Wanted: An Ethos of Personal Responsibility - Why Codes of Ethics and Schools of Law Don't Make for Ethical Lawyers

19 Pages Posted: 29 Jun 2010 Last revised: 25 Jul 2010

Date Written: 1989

Abstract

This article: (1) argues that neither codes of professional ethics nor traditional modes of law school teaching do much to produce ethical lawyers; (2) asserts that ethics codes and the presuppositions of the adversary system work to alienate lawyers from a sense of individual responsibility; (3) critiques the conceptual connection between the adversary system and codes of lawyer ethics; (4) critiques the conventional approach to teaching legal ethics in law schools; (5) invokes the approach to ethical analysis championed by the German sociologist and social theorist Max Weber; and (6) explains how that approach, coupled with traditional tools of legal reasoning, can lead to an ethos of personal responsibility.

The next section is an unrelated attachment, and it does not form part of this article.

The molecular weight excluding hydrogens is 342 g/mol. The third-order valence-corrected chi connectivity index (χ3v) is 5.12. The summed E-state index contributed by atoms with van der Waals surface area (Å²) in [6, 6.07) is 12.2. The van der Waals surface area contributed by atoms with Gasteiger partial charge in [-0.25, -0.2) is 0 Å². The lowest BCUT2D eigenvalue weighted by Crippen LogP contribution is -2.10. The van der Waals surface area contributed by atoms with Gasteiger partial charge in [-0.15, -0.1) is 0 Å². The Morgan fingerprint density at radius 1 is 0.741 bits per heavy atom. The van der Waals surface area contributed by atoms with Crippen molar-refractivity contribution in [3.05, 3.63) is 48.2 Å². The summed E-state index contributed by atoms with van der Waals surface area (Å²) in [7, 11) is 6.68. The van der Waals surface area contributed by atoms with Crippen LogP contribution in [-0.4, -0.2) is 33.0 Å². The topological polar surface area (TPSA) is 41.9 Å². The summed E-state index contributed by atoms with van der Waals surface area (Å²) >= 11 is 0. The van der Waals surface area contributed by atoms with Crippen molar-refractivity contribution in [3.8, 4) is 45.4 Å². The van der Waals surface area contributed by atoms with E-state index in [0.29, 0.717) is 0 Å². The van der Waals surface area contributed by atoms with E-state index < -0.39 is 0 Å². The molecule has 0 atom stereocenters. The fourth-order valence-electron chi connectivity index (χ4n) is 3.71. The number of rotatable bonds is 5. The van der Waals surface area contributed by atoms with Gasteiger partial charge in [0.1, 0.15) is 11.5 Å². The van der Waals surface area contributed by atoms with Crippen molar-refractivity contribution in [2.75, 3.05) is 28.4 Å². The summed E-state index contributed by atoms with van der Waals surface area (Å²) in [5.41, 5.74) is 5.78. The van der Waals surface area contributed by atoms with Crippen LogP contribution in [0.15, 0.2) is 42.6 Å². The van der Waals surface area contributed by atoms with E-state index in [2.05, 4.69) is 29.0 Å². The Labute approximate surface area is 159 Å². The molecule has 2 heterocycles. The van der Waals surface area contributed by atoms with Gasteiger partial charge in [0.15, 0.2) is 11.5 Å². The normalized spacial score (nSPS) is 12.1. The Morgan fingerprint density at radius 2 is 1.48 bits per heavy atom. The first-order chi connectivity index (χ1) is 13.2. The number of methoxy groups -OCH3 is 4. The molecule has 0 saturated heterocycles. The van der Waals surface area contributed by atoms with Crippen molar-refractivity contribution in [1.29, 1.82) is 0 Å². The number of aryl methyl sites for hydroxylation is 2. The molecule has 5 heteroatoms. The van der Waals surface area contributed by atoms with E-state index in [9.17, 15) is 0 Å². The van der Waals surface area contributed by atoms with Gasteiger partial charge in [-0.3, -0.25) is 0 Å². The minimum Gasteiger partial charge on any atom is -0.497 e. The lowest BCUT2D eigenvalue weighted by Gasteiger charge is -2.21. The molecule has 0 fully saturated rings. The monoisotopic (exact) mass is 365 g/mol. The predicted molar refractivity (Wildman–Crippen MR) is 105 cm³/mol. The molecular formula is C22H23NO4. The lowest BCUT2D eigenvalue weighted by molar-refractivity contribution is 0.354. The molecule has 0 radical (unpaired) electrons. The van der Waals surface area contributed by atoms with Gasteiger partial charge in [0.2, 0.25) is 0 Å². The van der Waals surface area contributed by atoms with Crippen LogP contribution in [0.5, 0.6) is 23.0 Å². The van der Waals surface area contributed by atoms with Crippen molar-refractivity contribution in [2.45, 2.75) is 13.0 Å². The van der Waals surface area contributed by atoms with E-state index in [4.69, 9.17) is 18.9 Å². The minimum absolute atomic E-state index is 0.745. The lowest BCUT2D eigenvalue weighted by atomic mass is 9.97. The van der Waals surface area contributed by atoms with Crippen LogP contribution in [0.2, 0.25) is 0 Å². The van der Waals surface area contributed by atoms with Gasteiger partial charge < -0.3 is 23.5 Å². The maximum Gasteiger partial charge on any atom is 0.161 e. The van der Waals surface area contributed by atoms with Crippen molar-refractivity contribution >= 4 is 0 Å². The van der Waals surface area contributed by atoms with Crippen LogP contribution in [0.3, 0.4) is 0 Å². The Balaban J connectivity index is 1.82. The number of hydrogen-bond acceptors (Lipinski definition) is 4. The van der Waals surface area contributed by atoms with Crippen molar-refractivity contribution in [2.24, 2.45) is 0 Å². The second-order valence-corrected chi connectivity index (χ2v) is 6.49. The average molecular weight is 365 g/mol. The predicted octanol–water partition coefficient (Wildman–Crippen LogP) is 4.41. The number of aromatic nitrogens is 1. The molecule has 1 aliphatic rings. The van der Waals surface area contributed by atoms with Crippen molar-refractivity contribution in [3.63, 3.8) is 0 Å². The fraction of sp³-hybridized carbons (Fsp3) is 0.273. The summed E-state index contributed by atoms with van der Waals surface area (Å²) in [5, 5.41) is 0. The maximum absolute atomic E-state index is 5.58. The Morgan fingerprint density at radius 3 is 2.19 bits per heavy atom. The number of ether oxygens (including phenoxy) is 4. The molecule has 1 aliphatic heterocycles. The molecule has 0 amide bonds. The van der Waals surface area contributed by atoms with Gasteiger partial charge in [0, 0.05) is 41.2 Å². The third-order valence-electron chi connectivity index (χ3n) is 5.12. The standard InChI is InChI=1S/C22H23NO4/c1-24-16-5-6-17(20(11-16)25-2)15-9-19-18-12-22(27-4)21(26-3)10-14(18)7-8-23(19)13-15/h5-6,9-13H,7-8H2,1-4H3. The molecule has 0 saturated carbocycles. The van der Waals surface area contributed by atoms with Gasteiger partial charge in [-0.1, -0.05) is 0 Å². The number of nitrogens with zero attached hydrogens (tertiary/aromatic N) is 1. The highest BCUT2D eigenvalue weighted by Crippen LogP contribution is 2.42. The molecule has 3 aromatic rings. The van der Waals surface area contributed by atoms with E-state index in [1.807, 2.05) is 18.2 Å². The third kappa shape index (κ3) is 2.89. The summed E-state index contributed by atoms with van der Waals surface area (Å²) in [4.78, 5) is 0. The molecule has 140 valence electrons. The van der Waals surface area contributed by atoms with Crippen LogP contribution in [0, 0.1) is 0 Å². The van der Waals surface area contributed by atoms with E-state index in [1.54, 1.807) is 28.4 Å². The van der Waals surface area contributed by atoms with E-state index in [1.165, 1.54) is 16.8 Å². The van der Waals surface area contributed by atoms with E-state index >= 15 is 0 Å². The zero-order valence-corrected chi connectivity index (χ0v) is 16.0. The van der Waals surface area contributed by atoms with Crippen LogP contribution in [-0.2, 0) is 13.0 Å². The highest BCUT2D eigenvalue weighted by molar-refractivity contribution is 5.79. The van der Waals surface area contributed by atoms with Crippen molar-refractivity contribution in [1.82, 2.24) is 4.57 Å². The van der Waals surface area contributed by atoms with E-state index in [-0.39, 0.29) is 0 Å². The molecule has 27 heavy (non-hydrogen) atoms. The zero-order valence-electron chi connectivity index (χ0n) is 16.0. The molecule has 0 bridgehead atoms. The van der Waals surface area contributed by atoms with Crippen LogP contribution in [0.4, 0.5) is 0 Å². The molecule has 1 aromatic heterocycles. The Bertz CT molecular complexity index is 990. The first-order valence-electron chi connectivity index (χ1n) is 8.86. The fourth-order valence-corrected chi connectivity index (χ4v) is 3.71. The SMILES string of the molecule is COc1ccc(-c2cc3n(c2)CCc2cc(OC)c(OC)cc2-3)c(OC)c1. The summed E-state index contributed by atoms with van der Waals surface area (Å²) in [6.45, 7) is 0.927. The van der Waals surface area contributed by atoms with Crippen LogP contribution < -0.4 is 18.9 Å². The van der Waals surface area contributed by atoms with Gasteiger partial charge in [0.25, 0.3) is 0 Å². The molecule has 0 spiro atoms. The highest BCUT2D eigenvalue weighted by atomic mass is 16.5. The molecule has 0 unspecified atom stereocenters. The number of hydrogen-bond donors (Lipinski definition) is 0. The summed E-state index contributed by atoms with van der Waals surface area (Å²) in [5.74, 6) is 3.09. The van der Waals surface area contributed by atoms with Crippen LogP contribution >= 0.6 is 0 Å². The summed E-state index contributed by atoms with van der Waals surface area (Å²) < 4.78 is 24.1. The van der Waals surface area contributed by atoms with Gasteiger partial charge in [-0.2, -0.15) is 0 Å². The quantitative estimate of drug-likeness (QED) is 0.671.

Keywords: Legal Instruction, Law School, Ethics, Professional Responsibility, Legal Analysis, Social Theory, Max Weber, moral responsibility, morality

Suggested Citation

Kleinberger, Daniel S., Wanted: An Ethos of Personal Responsibility - Why Codes of Ethics and Schools of Law Don't Make for Ethical Lawyers (1989). Connecticut Law Review, Vol. 21, p. 365, 1989, William Mitchell Legal Studies Research Paper, Available at SSRN: https://ssrn.com/abstract=1632460

Daniel S. Kleinberger (Contact Author)

William Mitchell College of Law ( email )

875 Summit Ave
St. Paul, MN 55105-3076
United States

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